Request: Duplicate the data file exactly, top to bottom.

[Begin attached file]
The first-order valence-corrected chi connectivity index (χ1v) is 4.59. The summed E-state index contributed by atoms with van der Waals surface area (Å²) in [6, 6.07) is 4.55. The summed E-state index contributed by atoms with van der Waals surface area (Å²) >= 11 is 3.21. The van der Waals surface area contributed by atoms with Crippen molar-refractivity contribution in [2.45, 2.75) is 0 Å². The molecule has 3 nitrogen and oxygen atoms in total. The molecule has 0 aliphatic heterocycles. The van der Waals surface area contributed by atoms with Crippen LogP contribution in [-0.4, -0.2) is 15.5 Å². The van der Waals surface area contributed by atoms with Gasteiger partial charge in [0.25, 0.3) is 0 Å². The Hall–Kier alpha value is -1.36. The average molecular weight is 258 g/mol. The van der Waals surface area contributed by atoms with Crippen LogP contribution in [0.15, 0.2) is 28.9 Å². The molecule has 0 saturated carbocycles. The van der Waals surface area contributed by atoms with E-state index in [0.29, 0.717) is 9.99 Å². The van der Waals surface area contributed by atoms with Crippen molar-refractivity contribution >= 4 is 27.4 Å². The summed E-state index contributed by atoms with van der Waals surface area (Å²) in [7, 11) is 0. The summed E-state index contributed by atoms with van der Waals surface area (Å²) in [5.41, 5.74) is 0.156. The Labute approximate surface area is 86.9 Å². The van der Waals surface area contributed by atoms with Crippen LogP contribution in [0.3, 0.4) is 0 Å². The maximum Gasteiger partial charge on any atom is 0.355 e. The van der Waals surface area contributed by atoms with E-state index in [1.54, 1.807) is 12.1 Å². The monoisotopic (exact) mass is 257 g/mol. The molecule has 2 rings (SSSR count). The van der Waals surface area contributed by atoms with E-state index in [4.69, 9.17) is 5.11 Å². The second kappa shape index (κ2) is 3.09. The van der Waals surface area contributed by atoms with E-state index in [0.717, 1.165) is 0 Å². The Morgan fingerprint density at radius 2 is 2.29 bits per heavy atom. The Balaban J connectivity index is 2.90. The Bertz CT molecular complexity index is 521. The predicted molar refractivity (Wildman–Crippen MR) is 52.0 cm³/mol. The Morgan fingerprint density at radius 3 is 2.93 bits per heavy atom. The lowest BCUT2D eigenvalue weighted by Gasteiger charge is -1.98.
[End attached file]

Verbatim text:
The first-order valence-corrected chi connectivity index (χ1v) is 4.59. The summed E-state index contributed by atoms with van der Waals surface area (Å²) in [6, 6.07) is 4.55. The summed E-state index contributed by atoms with van der Waals surface area (Å²) >= 11 is 3.21. The van der Waals surface area contributed by atoms with Crippen molar-refractivity contribution in [2.45, 2.75) is 0 Å². The molecule has 3 nitrogen and oxygen atoms in total. The molecule has 0 aliphatic heterocycles. The van der Waals surface area contributed by atoms with Crippen LogP contribution in [-0.4, -0.2) is 15.5 Å². The van der Waals surface area contributed by atoms with Gasteiger partial charge in [0.25, 0.3) is 0 Å². The Hall–Kier alpha value is -1.36. The average molecular weight is 258 g/mol. The van der Waals surface area contributed by atoms with Crippen LogP contribution in [0.15, 0.2) is 28.9 Å². The molecule has 0 saturated carbocycles. The van der Waals surface area contributed by atoms with E-state index in [0.29, 0.717) is 9.99 Å². The van der Waals surface area contributed by atoms with Crippen molar-refractivity contribution >= 4 is 27.4 Å². The summed E-state index contributed by atoms with van der Waals surface area (Å²) in [7, 11) is 0. The summed E-state index contributed by atoms with van der Waals surface area (Å²) in [5.41, 5.74) is 0.156. The Labute approximate surface area is 86.9 Å². The van der Waals surface area contributed by atoms with Crippen LogP contribution in [0.3, 0.4) is 0 Å². The maximum Gasteiger partial charge on any atom is 0.355 e. The van der Waals surface area contributed by atoms with E-state index in [1.54, 1.807) is 12.1 Å². The monoisotopic (exact) mass is 257 g/mol. The molecule has 2 rings (SSSR count). The van der Waals surface area contributed by atoms with E-state index in [4.69, 9.17) is 5.11 Å². The second kappa shape index (κ2) is 3.09. The van der Waals surface area contributed by atoms with E-state index in [0.717, 1.165) is 0 Å². The Morgan fingerprint density at radius 2 is 2.29 bits per heavy atom. The Balaban J connectivity index is 2.90. The Bertz CT molecular complexity index is 521. The predicted molar refractivity (Wildman–Crippen MR) is 52.0 cm³/mol. The Morgan fingerprint density at radius 3 is 2.93 bits per heavy atom. The lowest BCUT2D eigenvalue weighted by Gasteiger charge is -1.98.